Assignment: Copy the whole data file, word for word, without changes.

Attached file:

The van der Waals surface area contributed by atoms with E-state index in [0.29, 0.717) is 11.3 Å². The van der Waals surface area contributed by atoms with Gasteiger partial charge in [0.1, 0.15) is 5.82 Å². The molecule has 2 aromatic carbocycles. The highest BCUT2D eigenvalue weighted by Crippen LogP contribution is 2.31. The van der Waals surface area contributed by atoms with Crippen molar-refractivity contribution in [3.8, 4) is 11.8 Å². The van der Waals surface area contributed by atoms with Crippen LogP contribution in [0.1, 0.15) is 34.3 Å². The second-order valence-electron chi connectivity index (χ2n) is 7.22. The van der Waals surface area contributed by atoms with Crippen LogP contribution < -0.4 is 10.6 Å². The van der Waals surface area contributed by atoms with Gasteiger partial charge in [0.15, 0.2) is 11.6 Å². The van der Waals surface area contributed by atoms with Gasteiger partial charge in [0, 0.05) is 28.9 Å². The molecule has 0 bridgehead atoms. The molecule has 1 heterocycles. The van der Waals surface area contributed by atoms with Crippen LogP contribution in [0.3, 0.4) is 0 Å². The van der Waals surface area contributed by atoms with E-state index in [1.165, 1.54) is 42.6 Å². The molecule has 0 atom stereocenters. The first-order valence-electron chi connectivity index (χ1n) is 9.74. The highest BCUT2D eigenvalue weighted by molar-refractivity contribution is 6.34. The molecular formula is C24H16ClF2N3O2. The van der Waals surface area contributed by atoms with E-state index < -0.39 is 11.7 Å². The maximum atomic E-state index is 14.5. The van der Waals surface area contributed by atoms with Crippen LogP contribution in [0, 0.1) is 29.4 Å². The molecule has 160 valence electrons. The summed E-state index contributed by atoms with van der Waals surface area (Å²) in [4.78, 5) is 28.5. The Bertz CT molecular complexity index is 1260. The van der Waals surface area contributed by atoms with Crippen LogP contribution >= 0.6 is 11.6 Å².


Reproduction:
The van der Waals surface area contributed by atoms with E-state index in [0.29, 0.717) is 11.3 Å². The van der Waals surface area contributed by atoms with Gasteiger partial charge in [0.1, 0.15) is 5.82 Å². The molecule has 2 aromatic carbocycles. The highest BCUT2D eigenvalue weighted by Crippen LogP contribution is 2.31. The van der Waals surface area contributed by atoms with Crippen molar-refractivity contribution in [3.8, 4) is 11.8 Å². The van der Waals surface area contributed by atoms with Crippen LogP contribution in [0.1, 0.15) is 34.3 Å². The second-order valence-electron chi connectivity index (χ2n) is 7.22. The van der Waals surface area contributed by atoms with Crippen LogP contribution < -0.4 is 10.6 Å². The van der Waals surface area contributed by atoms with Gasteiger partial charge in [0.15, 0.2) is 11.6 Å². The van der Waals surface area contributed by atoms with Gasteiger partial charge in [0, 0.05) is 28.9 Å². The molecule has 0 bridgehead atoms. The molecule has 1 heterocycles. The van der Waals surface area contributed by atoms with Crippen LogP contribution in [0.3, 0.4) is 0 Å². The van der Waals surface area contributed by atoms with E-state index in [1.165, 1.54) is 42.6 Å². The molecule has 0 atom stereocenters. The first-order valence-electron chi connectivity index (χ1n) is 9.74. The highest BCUT2D eigenvalue weighted by molar-refractivity contribution is 6.34. The molecular formula is C24H16ClF2N3O2. The van der Waals surface area contributed by atoms with E-state index < -0.39 is 11.7 Å². The maximum atomic E-state index is 14.5. The van der Waals surface area contributed by atoms with Crippen LogP contribution in [0, 0.1) is 29.4 Å². The molecule has 160 valence electrons. The summed E-state index contributed by atoms with van der Waals surface area (Å²) in [4.78, 5) is 28.5. The Bertz CT molecular complexity index is 1260. The van der Waals surface area contributed by atoms with Crippen LogP contribution >= 0.6 is 11.6 Å².